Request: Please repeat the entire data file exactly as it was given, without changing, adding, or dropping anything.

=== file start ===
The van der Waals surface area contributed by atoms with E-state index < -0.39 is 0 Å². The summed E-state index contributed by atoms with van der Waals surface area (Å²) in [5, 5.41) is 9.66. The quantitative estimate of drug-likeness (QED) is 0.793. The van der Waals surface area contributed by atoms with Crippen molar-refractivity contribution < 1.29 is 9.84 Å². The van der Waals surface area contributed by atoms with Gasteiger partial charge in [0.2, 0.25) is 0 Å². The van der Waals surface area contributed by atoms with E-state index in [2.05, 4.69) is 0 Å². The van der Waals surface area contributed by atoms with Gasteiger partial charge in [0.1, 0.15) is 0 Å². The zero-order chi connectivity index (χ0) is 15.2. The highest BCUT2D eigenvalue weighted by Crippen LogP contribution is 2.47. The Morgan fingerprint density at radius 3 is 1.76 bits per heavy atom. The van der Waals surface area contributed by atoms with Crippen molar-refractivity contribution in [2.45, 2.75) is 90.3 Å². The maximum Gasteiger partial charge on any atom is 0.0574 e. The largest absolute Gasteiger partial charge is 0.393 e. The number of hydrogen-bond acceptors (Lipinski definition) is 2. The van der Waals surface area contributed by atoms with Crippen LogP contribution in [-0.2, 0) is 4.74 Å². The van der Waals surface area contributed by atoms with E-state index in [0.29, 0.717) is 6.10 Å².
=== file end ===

The van der Waals surface area contributed by atoms with E-state index < -0.39 is 0 Å². The summed E-state index contributed by atoms with van der Waals surface area (Å²) in [5, 5.41) is 9.66. The quantitative estimate of drug-likeness (QED) is 0.793. The van der Waals surface area contributed by atoms with Crippen molar-refractivity contribution < 1.29 is 9.84 Å². The van der Waals surface area contributed by atoms with Gasteiger partial charge in [0.2, 0.25) is 0 Å². The van der Waals surface area contributed by atoms with E-state index in [2.05, 4.69) is 0 Å². The van der Waals surface area contributed by atoms with Gasteiger partial charge in [0.1, 0.15) is 0 Å². The zero-order chi connectivity index (χ0) is 15.2. The highest BCUT2D eigenvalue weighted by Crippen LogP contribution is 2.47. The Morgan fingerprint density at radius 3 is 1.76 bits per heavy atom. The van der Waals surface area contributed by atoms with Crippen molar-refractivity contribution in [2.45, 2.75) is 90.3 Å². The maximum Gasteiger partial charge on any atom is 0.0574 e. The largest absolute Gasteiger partial charge is 0.393 e. The number of hydrogen-bond acceptors (Lipinski definition) is 2. The van der Waals surface area contributed by atoms with Crippen LogP contribution in [-0.2, 0) is 4.74 Å². The van der Waals surface area contributed by atoms with E-state index in [0.29, 0.717) is 6.10 Å².